Merkel weighs tougher German lockdown
German Chancellor Angela Merkel is pushing to tighten Germany’s lockdown, as the country’s death toll rose by more than 1,500 for the first time since the start of the pandemic.
Merkel aims to meet with regional leaders soon to discuss additional curbs amid fears that a more contagious variant may cause infections to spiral out of control, a government official said.
The number of daily fatalities jumped by 1,589 in the 24 hours through Friday morning, taking the total to more than 45,000, according to Johns Hopkins University data.
The new curbs may include curfews, and the complete shutdown of all schools and public transport, Bild newspaper reported Thursday, without identifying the source of its information. The meeting with the regional premiers might take place on Jan. 20, it said.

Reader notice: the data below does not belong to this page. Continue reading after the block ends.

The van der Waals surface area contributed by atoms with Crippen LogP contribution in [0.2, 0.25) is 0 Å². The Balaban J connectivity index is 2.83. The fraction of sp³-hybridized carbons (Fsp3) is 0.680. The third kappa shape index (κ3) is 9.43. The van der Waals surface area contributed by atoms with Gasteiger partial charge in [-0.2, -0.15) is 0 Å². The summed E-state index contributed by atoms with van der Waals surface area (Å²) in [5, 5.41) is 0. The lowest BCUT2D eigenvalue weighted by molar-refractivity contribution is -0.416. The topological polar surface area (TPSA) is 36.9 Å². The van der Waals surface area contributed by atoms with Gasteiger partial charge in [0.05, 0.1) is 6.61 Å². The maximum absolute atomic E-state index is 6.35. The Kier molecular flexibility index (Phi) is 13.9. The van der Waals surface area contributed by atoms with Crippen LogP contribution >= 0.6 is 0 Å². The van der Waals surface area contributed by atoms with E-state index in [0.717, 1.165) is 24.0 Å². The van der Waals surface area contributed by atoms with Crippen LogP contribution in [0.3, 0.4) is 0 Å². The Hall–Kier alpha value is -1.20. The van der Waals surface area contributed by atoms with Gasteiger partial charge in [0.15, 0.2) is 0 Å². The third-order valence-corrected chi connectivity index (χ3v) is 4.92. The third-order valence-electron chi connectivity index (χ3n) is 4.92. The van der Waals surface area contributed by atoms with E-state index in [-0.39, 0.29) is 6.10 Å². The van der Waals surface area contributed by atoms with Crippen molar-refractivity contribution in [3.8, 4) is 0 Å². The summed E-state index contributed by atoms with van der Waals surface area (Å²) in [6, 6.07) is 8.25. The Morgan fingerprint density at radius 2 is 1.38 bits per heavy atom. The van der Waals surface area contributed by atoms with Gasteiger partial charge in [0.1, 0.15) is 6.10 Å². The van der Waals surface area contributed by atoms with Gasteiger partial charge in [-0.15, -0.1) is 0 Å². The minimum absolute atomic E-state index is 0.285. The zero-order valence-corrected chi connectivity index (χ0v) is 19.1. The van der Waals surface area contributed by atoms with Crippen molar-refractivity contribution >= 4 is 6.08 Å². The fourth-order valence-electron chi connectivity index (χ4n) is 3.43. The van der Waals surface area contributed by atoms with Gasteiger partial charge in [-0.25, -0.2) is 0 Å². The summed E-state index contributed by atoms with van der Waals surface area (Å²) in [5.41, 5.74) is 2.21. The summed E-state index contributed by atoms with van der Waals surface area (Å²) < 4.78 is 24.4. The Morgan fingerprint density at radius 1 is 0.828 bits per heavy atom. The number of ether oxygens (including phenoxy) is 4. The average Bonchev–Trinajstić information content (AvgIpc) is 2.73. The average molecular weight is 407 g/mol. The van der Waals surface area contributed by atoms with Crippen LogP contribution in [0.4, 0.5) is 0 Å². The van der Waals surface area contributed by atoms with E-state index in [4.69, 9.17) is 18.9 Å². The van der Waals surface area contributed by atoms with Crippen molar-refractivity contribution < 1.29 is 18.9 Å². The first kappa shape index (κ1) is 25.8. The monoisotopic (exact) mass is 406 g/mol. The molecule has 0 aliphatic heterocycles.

"We must do something" and "mobilize forces" to stop new variants from spreading in Germany, Bild quoted Merkel as telling party colleagues.
Europe’s largest economy is struggling to contain infections amid concerns that the variant that has spread from the U.K. to Ireland will cause cases in Germany to skyrocket.
Despite weeks of stricter curbs, the contagion rate remains about three times higher than a government target. The total number of infections has doubled since the end of November, passing 2 million on Thursday and rising to 2,015,235 as of Friday morning, according to JHU.
Merkel agreed with regional premiers this month to impose tougher limits on movement. They also sharpened restrictions on private gatherings and extended lockdown measures - including the partial closing of schools and the shuttering of non-essential stores - until at least Jan. 31. A meeting to review the measures was originally planned for Jan. 25.